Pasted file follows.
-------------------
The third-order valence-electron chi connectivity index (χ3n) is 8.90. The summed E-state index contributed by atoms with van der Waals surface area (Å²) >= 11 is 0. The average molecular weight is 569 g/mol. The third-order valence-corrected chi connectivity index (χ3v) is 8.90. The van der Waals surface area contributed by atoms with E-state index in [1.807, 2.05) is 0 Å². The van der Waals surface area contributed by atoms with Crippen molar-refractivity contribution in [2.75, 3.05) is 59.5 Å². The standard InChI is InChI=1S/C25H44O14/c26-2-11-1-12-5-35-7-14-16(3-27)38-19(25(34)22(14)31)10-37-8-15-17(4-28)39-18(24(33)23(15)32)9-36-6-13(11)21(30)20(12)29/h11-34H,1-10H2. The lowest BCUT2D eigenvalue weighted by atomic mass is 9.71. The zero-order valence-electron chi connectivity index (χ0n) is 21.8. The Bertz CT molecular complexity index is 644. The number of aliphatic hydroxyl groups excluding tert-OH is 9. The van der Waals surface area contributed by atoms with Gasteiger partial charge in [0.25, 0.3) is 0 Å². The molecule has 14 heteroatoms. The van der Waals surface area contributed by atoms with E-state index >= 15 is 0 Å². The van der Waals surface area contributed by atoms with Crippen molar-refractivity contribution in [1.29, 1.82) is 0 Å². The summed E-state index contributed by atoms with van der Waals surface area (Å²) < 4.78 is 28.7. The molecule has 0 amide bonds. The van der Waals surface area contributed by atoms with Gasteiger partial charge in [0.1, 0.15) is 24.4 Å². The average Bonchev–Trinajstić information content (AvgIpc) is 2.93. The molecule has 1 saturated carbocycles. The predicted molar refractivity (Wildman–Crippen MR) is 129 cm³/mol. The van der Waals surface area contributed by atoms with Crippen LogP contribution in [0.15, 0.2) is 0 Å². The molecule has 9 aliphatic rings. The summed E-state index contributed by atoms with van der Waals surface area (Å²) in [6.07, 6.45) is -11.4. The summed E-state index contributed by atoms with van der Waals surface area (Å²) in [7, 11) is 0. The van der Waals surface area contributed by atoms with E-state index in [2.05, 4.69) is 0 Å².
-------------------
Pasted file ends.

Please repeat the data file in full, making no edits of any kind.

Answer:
The third-order valence-electron chi connectivity index (χ3n) is 8.90. The summed E-state index contributed by atoms with van der Waals surface area (Å²) >= 11 is 0. The average molecular weight is 569 g/mol. The third-order valence-corrected chi connectivity index (χ3v) is 8.90. The van der Waals surface area contributed by atoms with E-state index in [1.807, 2.05) is 0 Å². The van der Waals surface area contributed by atoms with Crippen molar-refractivity contribution in [2.75, 3.05) is 59.5 Å². The standard InChI is InChI=1S/C25H44O14/c26-2-11-1-12-5-35-7-14-16(3-27)38-19(25(34)22(14)31)10-37-8-15-17(4-28)39-18(24(33)23(15)32)9-36-6-13(11)21(30)20(12)29/h11-34H,1-10H2. The lowest BCUT2D eigenvalue weighted by atomic mass is 9.71. The zero-order valence-electron chi connectivity index (χ0n) is 21.8. The Bertz CT molecular complexity index is 644. The number of aliphatic hydroxyl groups excluding tert-OH is 9. The van der Waals surface area contributed by atoms with Gasteiger partial charge in [0.25, 0.3) is 0 Å². The molecule has 14 heteroatoms. The van der Waals surface area contributed by atoms with E-state index >= 15 is 0 Å². The van der Waals surface area contributed by atoms with Crippen molar-refractivity contribution in [1.29, 1.82) is 0 Å². The summed E-state index contributed by atoms with van der Waals surface area (Å²) < 4.78 is 28.7. The molecule has 0 amide bonds. The van der Waals surface area contributed by atoms with Gasteiger partial charge in [0.1, 0.15) is 24.4 Å². The average Bonchev–Trinajstić information content (AvgIpc) is 2.93. The molecule has 1 saturated carbocycles. The predicted molar refractivity (Wildman–Crippen MR) is 129 cm³/mol. The van der Waals surface area contributed by atoms with Crippen LogP contribution in [0.15, 0.2) is 0 Å². The molecule has 9 aliphatic rings. The summed E-state index contributed by atoms with van der Waals surface area (Å²) in [6.07, 6.45) is -11.4. The summed E-state index contributed by atoms with van der Waals surface area (Å²) in [7, 11) is 0. The van der Waals surface area contributed by atoms with E-state index in [2.05, 4.69) is 0 Å².